In one exemplary embodiment, the disclosed systems and methods may be implemented to provide one or more BWA (e.g., 802.16a) access points that service WLAN (e.g., 802.11 abgn WiFi) and/or WPAN (UWB, blue tooth) clients. In such an embodiment, an individual BWA access point may be configured with the ability to maintain association with existing legacy WLAN and/or WPAN APs in the vicinity. The disclosed systems and methods may be further implemented to provide an additional network layer between the BWA (e.g., 802.16a) backend and the WLAN/WPAN (802.11/UWB/BT) front end that allows support for firmware updates and firewall deployment, with the ability to accept changes to this new network layer through association with legacy WLAN APs. For example, a BWA (e.g., 802.16a) AP may be associated with APs from an existing corporate WLAN as a special client. Any updates being serviced to the corporate WLAN APs may be routed to the associated BWA AP. The BWA AP may be enabled to use these updates to modify administrative features e.g., port forwarding, IP blocking, encryption keys, etc.

In one example implementation of the above-described embodiment, an additional network layer between the BWA (e.g., 802.16a) backend and the WLAN/WPAN (802.11/UWB/BT) front end may be provided that appears like an Ethernet client to the existing corporate network. The additional network layer may be configured to have an abstract Ethernet address that may be maintained in IT routing tables, e.g., so as to allow administrators to add and delete BWA APs using existing network management tools, and at the same time allowing secure and centralized management of BWA APs without any routing outside the corporate network. Thus, management communications (e.g., firmware updates, firewall configurations, changes to administrative features, etc.) may be provided over a front end communication link to a BWA AP from a WLAN AP, rather than over a back end communication link or from a management client associated with the BWA AP.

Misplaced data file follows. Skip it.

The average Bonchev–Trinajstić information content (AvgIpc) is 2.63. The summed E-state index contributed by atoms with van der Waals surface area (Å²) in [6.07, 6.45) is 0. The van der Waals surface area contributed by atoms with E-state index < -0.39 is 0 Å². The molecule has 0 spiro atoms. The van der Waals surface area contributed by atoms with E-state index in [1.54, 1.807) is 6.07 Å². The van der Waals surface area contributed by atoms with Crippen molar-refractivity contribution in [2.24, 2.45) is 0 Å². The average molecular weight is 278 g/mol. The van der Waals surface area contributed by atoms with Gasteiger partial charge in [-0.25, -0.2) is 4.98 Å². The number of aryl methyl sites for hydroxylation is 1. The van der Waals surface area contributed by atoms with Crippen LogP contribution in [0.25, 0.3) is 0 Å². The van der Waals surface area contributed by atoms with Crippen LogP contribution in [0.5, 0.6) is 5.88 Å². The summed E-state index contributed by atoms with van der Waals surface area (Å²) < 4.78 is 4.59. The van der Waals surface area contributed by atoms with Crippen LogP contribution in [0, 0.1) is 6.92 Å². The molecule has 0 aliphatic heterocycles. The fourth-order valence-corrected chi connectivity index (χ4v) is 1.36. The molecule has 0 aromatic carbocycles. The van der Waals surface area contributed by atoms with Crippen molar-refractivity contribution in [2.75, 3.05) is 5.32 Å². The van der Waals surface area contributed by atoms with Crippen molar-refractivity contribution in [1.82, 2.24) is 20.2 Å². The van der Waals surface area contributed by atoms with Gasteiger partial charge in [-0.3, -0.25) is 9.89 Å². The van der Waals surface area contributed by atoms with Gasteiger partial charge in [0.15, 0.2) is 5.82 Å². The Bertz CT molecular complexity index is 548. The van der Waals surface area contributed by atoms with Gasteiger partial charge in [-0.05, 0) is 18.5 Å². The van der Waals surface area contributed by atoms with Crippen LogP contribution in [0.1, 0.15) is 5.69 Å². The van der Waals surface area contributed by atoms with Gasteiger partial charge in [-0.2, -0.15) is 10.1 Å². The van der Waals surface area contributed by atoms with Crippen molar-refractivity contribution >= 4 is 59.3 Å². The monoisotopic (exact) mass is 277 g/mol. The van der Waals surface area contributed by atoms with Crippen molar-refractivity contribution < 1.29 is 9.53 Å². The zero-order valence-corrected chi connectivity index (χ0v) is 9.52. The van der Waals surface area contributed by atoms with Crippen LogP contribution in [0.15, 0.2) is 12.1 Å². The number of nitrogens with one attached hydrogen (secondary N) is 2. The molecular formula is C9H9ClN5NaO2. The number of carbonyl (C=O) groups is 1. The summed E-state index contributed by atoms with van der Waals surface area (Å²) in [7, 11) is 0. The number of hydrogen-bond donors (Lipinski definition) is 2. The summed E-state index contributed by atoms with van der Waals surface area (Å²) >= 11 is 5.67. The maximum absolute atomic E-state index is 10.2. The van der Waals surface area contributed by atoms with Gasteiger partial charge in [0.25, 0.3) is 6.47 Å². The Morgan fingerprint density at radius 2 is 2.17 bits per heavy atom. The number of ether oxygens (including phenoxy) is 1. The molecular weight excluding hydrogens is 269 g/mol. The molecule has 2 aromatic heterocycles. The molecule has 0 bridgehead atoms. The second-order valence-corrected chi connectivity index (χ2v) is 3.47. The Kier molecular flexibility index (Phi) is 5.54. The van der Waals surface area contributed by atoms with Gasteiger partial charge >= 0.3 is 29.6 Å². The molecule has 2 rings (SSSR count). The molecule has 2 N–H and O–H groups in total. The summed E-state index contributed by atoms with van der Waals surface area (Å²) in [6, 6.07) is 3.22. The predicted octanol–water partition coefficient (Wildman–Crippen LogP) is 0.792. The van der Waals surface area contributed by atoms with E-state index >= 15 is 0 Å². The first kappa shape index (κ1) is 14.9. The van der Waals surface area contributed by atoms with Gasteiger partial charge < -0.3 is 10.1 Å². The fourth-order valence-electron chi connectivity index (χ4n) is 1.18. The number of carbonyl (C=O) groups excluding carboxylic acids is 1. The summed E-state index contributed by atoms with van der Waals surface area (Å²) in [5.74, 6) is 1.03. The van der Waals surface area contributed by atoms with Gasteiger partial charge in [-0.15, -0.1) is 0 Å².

Examples of features and/or benefits that may be implemented in combination using the disclosed systems and methods include, but are not limited to, seamless WMAN-to-WLAN translation; native quality of service (QoS) for voice, data and multimedia; omni-directional antennas for Mesh Networking; multi-channel selection, allocation and control; increased network capacity with meshed nodes; security and authentication; and protocol independent operations, e.g., Ethernet, Internet Protocol Version 6 (IPv6), asynchronous transfer mode (ATM), point to point protocol over Ethernet (PPPoE), etc. Common firewall architecture features and/or benefits may also be realized or implemented in the practice of the disclosed systems and method including, but not limited to, client and application authentication; configuration management; policies and profiles; etc. In addition, network scalability and extensibility may be provided, e.g., for 802.11n, UWB and/or other network protocols. Switch and routing operations features that may be realized include, but are not limited to, L2/L3+ non-blocking architecture; wire speed between WMAN/WLAN; native termination for virtual private networks (VPNs); virtual local area network (VLAN) support for heterogeneous applications and/or devices; mesh local node support and control, etc.